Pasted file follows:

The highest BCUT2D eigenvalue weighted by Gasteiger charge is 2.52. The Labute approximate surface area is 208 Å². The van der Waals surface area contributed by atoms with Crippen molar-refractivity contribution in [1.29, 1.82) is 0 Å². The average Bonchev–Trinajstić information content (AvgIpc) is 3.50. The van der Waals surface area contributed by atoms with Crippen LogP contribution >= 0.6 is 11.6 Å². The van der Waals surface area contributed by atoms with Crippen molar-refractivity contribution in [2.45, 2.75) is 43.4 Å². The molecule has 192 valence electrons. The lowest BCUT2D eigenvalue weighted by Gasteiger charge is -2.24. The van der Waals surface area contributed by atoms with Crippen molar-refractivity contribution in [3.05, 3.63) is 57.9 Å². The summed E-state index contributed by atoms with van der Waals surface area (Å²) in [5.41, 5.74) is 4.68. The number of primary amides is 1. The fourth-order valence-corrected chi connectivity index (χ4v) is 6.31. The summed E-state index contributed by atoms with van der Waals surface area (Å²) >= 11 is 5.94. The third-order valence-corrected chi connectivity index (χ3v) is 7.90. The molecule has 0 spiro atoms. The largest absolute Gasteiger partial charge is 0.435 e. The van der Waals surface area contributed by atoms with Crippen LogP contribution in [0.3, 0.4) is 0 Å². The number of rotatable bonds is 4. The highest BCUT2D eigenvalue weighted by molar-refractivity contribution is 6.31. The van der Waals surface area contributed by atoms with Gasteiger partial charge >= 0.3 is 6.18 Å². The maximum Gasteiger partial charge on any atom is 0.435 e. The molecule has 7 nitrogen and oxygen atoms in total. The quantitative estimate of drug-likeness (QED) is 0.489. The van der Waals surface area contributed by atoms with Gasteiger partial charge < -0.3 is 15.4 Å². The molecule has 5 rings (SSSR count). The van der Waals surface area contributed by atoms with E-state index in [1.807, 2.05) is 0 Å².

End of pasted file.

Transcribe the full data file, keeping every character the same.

The highest BCUT2D eigenvalue weighted by Gasteiger charge is 2.52. The Labute approximate surface area is 208 Å². The van der Waals surface area contributed by atoms with Crippen molar-refractivity contribution in [1.29, 1.82) is 0 Å². The average Bonchev–Trinajstić information content (AvgIpc) is 3.50. The van der Waals surface area contributed by atoms with Crippen LogP contribution >= 0.6 is 11.6 Å². The van der Waals surface area contributed by atoms with Crippen molar-refractivity contribution in [2.45, 2.75) is 43.4 Å². The molecule has 192 valence electrons. The lowest BCUT2D eigenvalue weighted by Gasteiger charge is -2.24. The van der Waals surface area contributed by atoms with Crippen molar-refractivity contribution in [3.05, 3.63) is 57.9 Å². The summed E-state index contributed by atoms with van der Waals surface area (Å²) in [5.41, 5.74) is 4.68. The number of primary amides is 1. The fourth-order valence-corrected chi connectivity index (χ4v) is 6.31. The summed E-state index contributed by atoms with van der Waals surface area (Å²) >= 11 is 5.94. The third-order valence-corrected chi connectivity index (χ3v) is 7.90. The molecule has 0 spiro atoms. The largest absolute Gasteiger partial charge is 0.435 e. The van der Waals surface area contributed by atoms with Crippen LogP contribution in [0.3, 0.4) is 0 Å². The number of rotatable bonds is 4. The highest BCUT2D eigenvalue weighted by molar-refractivity contribution is 6.31. The van der Waals surface area contributed by atoms with Gasteiger partial charge >= 0.3 is 6.18 Å². The maximum Gasteiger partial charge on any atom is 0.435 e. The molecule has 7 nitrogen and oxygen atoms in total. The quantitative estimate of drug-likeness (QED) is 0.489. The van der Waals surface area contributed by atoms with Gasteiger partial charge < -0.3 is 15.4 Å². The molecule has 5 rings (SSSR count). The van der Waals surface area contributed by atoms with E-state index in [1.807, 2.05) is 0 Å².